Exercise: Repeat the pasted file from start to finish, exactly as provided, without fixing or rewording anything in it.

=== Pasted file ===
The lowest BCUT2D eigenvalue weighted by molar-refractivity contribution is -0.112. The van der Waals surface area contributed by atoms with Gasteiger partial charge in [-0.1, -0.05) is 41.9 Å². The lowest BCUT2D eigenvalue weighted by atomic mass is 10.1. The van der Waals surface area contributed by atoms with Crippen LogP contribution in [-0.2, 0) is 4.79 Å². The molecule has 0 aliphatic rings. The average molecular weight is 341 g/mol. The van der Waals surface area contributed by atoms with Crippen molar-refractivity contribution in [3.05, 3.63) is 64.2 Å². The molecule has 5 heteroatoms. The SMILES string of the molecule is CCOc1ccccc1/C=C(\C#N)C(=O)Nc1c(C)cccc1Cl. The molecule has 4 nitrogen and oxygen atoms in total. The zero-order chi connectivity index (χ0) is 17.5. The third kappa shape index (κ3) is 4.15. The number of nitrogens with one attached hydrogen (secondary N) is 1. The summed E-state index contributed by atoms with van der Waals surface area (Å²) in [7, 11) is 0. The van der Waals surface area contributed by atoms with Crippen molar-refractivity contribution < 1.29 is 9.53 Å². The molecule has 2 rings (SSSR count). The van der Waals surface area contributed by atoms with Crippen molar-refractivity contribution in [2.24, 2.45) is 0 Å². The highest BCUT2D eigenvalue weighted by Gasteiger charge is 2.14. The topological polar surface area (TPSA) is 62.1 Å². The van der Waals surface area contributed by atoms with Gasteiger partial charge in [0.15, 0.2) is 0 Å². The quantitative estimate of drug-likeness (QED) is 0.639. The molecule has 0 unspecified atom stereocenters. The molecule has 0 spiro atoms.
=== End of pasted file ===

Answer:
The lowest BCUT2D eigenvalue weighted by molar-refractivity contribution is -0.112. The van der Waals surface area contributed by atoms with Gasteiger partial charge in [-0.1, -0.05) is 41.9 Å². The lowest BCUT2D eigenvalue weighted by atomic mass is 10.1. The van der Waals surface area contributed by atoms with Crippen LogP contribution in [-0.2, 0) is 4.79 Å². The molecule has 0 aliphatic rings. The average molecular weight is 341 g/mol. The van der Waals surface area contributed by atoms with Crippen molar-refractivity contribution in [3.05, 3.63) is 64.2 Å². The molecule has 5 heteroatoms. The SMILES string of the molecule is CCOc1ccccc1/C=C(\C#N)C(=O)Nc1c(C)cccc1Cl. The molecule has 4 nitrogen and oxygen atoms in total. The zero-order chi connectivity index (χ0) is 17.5. The third kappa shape index (κ3) is 4.15. The number of nitrogens with one attached hydrogen (secondary N) is 1. The summed E-state index contributed by atoms with van der Waals surface area (Å²) in [7, 11) is 0. The van der Waals surface area contributed by atoms with Crippen molar-refractivity contribution < 1.29 is 9.53 Å². The molecule has 2 rings (SSSR count). The van der Waals surface area contributed by atoms with Crippen molar-refractivity contribution in [2.24, 2.45) is 0 Å². The highest BCUT2D eigenvalue weighted by Gasteiger charge is 2.14. The topological polar surface area (TPSA) is 62.1 Å². The van der Waals surface area contributed by atoms with Gasteiger partial charge in [0.15, 0.2) is 0 Å². The quantitative estimate of drug-likeness (QED) is 0.639. The molecule has 0 unspecified atom stereocenters. The molecule has 0 spiro atoms.